Four new and 15 second hand Leyland Nationals were purchased from 1984 to 1987. 542 and 543 were preserved, 542 by LTT and 543 by Kells Museum in Ireland. The latter is believed still extant in store, but 542 has recently been disposed of for scrap having donated parts to other vehicles in view of its parlous condition. One of the ex Strathclyde examples, 156, was bought by a Glasgow based enthusiast but restoration did not take place and the vehicle has now been scrapped.

Delta 101 was purchased for preservation in March 2011 but it believed to have since gone for scrap.

Metrorider 502 was never officially preserved, though when LTT disposed of sister 590 it was expected that 502 would replace it once Classic Bus had no further use for it. Sadly a seized engine put paid to that - here it is being rescued after its last ever journey (David Umpleby)
Both of the City Pacers preserved, 575 in Blackpool and 560 in Reading - survive, but Metroriders seemed to suffered a degree of attrition. LTT acquired 590 with a failed rear axle in 2009 but it was sold for scrap in 2012 as sister bus 502 was expected to replace it after service with Classic Bus North West. Sadly this suffered an engine seizure and it too was scrapped. Private owners have purchased 509 and 510 but both are believed now scrapped. This leaves just 589 preserved, 505 on the Isle of Scilly and 512 as the Council PW Bus.

331 was bought by LTT in 2003, but replaced by sister bus 334 soon after. Sold to a dealer it saw further service with Fargo, Braintree in  who's yard it is seen on Boxing Day 2005 (Paul Turner)
There are four preserved Atlanteans, 334, 353, 362 and 364, but three, possibly four was preserved. 331 was bought by LTT in 2003, but was replaced by 334 the following year. It passed to Fargo of Essex for further service and was later scrapped. 337 was bought for preservation in Kent in 2003, but reappeared in Blackpool in 2005 but was scrapped in 2008. 343 was purchased by an Essex based enthusiast in 2009 and repainted into the late 1980s livery but was sold for scrap in 2011 after a failure. The fourth possibility is 322, reportedly preserved after use as a driver trainer, but without trace ever since.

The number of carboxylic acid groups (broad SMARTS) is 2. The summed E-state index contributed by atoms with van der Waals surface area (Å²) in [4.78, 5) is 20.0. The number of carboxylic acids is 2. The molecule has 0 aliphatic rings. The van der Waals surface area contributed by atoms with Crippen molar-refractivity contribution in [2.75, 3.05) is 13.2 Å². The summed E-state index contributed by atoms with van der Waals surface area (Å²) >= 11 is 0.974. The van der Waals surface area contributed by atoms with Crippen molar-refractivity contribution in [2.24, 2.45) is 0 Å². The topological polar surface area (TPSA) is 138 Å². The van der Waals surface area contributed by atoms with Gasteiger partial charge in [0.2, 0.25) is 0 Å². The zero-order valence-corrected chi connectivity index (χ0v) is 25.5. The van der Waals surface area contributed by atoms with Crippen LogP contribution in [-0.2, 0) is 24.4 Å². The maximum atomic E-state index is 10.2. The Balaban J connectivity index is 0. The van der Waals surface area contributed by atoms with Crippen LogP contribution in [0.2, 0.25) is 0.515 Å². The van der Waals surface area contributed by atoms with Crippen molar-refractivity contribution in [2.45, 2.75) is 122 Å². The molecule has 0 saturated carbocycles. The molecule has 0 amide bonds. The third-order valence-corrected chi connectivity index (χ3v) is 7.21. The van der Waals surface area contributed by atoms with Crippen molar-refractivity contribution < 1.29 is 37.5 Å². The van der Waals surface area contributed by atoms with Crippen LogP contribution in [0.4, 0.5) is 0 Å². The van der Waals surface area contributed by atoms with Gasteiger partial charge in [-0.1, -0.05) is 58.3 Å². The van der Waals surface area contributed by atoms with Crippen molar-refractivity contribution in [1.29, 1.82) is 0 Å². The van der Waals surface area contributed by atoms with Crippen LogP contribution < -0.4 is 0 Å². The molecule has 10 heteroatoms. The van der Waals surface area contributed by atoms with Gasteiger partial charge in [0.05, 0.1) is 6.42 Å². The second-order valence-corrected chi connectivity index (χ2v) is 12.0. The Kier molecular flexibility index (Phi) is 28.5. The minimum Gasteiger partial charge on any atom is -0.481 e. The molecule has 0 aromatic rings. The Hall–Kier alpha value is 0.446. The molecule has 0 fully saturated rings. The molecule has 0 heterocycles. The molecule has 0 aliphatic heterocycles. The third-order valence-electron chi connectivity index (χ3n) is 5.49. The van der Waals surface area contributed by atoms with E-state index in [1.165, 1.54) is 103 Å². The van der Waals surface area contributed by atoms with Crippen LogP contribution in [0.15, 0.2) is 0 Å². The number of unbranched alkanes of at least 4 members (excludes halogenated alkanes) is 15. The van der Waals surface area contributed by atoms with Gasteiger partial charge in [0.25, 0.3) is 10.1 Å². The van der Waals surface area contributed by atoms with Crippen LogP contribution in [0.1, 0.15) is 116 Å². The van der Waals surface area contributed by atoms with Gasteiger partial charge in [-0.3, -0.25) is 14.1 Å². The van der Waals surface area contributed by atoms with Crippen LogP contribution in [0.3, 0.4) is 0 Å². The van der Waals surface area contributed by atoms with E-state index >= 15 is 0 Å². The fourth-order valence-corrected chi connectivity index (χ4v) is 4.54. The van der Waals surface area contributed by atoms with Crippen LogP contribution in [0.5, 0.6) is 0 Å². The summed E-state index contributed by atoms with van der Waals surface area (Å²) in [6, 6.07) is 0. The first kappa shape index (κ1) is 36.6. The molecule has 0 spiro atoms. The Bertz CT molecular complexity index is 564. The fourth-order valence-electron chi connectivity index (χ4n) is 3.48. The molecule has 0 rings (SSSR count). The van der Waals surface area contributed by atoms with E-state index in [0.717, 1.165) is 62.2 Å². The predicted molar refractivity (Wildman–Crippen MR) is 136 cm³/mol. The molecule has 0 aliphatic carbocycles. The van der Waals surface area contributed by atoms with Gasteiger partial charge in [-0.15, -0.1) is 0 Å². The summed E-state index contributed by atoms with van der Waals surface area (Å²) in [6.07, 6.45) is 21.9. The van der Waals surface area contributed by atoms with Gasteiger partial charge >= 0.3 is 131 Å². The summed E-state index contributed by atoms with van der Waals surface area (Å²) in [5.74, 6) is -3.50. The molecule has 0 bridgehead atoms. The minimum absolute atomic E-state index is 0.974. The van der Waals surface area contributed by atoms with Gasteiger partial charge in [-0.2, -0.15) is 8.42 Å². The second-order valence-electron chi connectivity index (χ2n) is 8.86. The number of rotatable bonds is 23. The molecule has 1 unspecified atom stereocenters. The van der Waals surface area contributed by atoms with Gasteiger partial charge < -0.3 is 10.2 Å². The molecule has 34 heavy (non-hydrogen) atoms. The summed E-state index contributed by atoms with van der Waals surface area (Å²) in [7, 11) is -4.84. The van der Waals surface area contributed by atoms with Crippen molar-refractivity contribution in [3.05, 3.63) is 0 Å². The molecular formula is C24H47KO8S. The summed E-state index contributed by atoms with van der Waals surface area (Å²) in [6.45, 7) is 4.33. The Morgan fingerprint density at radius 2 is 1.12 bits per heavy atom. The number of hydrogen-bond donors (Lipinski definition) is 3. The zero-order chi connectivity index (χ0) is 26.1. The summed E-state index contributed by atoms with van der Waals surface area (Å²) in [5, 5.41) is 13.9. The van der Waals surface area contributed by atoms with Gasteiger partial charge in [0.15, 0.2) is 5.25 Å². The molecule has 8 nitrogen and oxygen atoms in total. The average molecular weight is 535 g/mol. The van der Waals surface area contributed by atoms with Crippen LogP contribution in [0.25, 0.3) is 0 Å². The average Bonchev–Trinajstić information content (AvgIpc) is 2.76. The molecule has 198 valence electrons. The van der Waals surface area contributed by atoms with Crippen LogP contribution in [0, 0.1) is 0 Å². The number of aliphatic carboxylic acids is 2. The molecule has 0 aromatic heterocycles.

Three of the Atlanteans purchased from Fylde were preserved for a while. New to Salford Open Top 451 ran with Hall's of Kennoway briefly but was bought for preservation in 2001 in Glasgow after a few years in a scrap yard. Sadly restoration did not commence and a proposed sale fell through so the bus was scrapped.
Ex Fylde and Hull open topper 454 was briefly preserved and is seen here at Freckleton.

Ex Hull open topper 454 was briefly preserved in 1999 but was sold to an operator in Hull who then sold it on for scrap. Finally 496 was bought locally for preservation and restored to Fylde livery, later replaced by a fictitious scheme. Sold a few years ago it has now been sold on again for spares and is expected to be scrapped in 2015.